The connection between settlement sites and water bodies has been the most prominent characteristic of the Stone Age settlement patterns in North-Eastern Europe. Geologist and archaeologist Constantin Grewingk stated already in 1865 that in the Eastern Baltic region “Stone Age people lived by the sea and rivers”. Although there was no empirical data at that time, the following discoveries confirmed this claim. The connection is so obvious that archaeological sites are effectively used as a proxy data for reconstructing past shorelines that have been changing due to isostatic land uplift and changing hydrological conditions.
The goal of current paper is to give a statistical description of the settlements’ position relative to the shoreline. The case study is based on the Stone Age settlement site locations in Southern Karelia, Finland. The region is characterized by several water bodies, including lake Saimaa, as well as several smaller lakes and rivers. A small amount of settlements in the south-eastern part of the study area is also located on the paleoshorelines of the Baltic Sea.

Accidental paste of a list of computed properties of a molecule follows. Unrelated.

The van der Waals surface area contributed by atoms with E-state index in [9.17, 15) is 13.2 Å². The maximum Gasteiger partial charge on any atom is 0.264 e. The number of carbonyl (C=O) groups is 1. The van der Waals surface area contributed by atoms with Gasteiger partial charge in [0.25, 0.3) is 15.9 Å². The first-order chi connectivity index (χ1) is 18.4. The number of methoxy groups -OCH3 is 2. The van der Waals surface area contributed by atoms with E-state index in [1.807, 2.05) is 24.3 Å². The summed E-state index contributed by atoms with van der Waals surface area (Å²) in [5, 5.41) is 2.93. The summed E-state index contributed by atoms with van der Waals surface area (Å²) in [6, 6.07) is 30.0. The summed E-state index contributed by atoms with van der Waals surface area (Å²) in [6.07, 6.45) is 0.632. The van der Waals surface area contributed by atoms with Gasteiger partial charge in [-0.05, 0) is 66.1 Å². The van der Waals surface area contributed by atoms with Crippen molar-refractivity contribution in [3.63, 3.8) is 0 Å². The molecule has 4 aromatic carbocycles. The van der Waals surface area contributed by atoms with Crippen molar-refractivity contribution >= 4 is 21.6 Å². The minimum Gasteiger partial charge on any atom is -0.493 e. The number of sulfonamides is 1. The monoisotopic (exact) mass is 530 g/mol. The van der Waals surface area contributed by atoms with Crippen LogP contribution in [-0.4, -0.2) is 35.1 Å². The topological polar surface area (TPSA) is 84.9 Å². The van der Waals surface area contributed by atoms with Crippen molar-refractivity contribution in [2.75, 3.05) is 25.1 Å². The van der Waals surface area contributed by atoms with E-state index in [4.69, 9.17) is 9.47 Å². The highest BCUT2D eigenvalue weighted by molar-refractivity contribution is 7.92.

The following questions are asked: how many and what kind of Stone Age sites are shoreline-connected? How to statistically describe the distribution of distances from the settlements to the closest shoreline? Because of the abundance of lake shores in the region, it also has to be judged if the settlement pattern was formed by the economical/cultural lifeways of past inhabitants or was it just enforced by the landscape. To answer this question, it is analysed if the distribution of distances to shoreline of Stone Age sites significantly differs from the ones of later periods?
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